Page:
int a[ SIZE ] = { 8, 3, 1, 2, 6, 0, 9, 7, 4, 5 }; /* initialize a */
														13
														14     printf( "Answer is:\n" );
15     someFunction( a, 0, SIZE );
16     printf( "\n" );
17
														18
														return
															0; /* indicates successful termination */
														19
														20  } /* end main */
														21
														22
														/* What does this function do? */
														23
														void someFunction( const int b[], int startIndex, int size )
24  {
25
														if ( startIndex < size ) {
26        someFunction( b, startIndex + 1, size );
27        printf( "%d ", b[ startIndex ] );
28     } /* end if */
														29
														30  } /* end function someFunction */
													

					  


6.19Write a program that simulates the rolling of two dice. The program should use rand to roll the first die, and should use rand again to roll the second die. The sum of the two values should then be calculated. [Note: Since each die can show an integer value from 1 to 6, then the sum of the two values will vary from 2 to 12, with 7 being the most frequent sum and 2 and 12 the least frequent sums.] Figure 6.23 shows the 36 possible combinations of the two dice. Your program should roll the two dice 36,000 times. Use a single-subscripted array to tally the numbers of times each possible sum appears. Print the results in a tabular format. Also, determine if the totals are reasonable; i.e., there are six ways to roll a 7, so approximately one-sixth of all the rolls should be 7.

Fig. 6.23. Dice rolling outcomes.


6.20Write a program that runs 1000 games of craps (without human intervention) and answers each of the following questions:
  1. How many games are won on the first roll, second roll, ..., twentieth roll and after the twentieth roll?

  2. How many games are lost on the first roll, second roll, ..., twentieth roll and after the twentieth roll?

  3. What are the chances of winning at craps? [Note: You should discover that craps is one of the fairest casino games. What do you suppose this means?]

  4. What is the average length of a game of craps?

  5. Do the chances of winning improve with the length of the game?

6.21(Airline Reservations System) A small airline has just purchased a computer for its new automated reservations system. The president has asked you to program the new system. You are to write a program to assign seats on each flight of the airline’s only plane (capacity: 10 seats).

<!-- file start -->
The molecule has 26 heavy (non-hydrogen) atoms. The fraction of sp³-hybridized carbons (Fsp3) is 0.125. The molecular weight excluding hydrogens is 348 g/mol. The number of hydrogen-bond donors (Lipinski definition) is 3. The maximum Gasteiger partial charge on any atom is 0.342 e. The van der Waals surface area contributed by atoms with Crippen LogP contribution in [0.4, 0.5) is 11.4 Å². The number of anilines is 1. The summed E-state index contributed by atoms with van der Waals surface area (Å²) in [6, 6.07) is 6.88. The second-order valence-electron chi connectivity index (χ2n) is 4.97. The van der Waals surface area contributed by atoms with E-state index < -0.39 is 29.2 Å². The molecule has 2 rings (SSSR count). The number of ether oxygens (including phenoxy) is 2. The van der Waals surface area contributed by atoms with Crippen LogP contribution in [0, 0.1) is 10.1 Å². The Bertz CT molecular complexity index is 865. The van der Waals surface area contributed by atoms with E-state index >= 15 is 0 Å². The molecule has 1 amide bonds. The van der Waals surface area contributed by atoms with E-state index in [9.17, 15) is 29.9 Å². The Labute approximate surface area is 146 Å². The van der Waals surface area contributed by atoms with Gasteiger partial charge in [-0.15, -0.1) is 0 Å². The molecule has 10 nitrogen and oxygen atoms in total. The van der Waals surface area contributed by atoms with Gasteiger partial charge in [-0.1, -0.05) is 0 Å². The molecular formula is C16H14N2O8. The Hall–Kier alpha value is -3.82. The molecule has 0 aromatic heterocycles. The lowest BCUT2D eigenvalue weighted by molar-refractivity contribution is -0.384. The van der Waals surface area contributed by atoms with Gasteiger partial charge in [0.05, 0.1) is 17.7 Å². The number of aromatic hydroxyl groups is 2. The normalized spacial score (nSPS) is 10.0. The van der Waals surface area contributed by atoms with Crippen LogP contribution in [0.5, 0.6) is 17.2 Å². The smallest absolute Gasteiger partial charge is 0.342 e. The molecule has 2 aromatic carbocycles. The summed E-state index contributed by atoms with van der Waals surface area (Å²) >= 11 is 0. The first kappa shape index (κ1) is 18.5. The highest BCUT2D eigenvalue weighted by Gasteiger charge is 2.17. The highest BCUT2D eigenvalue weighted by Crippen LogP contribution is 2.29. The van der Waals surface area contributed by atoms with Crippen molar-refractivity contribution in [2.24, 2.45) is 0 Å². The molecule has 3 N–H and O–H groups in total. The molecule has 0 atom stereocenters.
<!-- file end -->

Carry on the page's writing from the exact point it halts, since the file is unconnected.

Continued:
Your program should display the following menu of alternatives:

90

Please type 1 for "first class"
Please type 2 for "economy"

If the person types 1, then your program should assign a seat in the first class section (seats 1–5). If the person types 2, then your program should assign a seat in the economy section (seats 6–10). Your program should then print a boarding pass indicating the person’s seat number and whether it is in the first class or economy section of the plane.

Use a single-subscripted array to represent the seating chart of the plane. Initialize all the elements of the array to 0 to indicate that all seats are empty. As each seat is assigned, set the corresponding element of the array to 1 to indicate that the seat is no longer available.

Your program should, of course, never assign a seat that has already been assigned. When the first class section is full, your program should ask the person if it is acceptable to be placed in the economy section (and vice versa). If yes, then make the appropriate seat assignment. If no, then print the message "Next flight leaves in 3 hours."

6.22Use a double-subscripted array to solve the following problem. A company has four sales-people (1 to 4) who sell five different products (1 to 5). Once a day, each salesperson passes in a slip for each different type of product sold. Each slip contains:
  1. The salesperson number

  2. The product number

  3. The total dollar value of that product sold that day

Thus, each salesperson passes in between 0 and 5 sales slips per day. Assume that the information from all of the slips for last month is available. Write a program that will read all this information for last month’s sales and summarize the total sales by salesperson by product. All totals should be stored in the double-subscripted array sales. After processing all the information for last month, print the results in tabular format with each of the columns representing a particular salesperson and each of the rows representing a particular product. Cross total each row to get the total sales of each product for last month; cross total each column to get the total sales by salesperson for last month. Your tabular printout should include these cross totals to the right of the totaled rows and to the bottom of the totaled columns.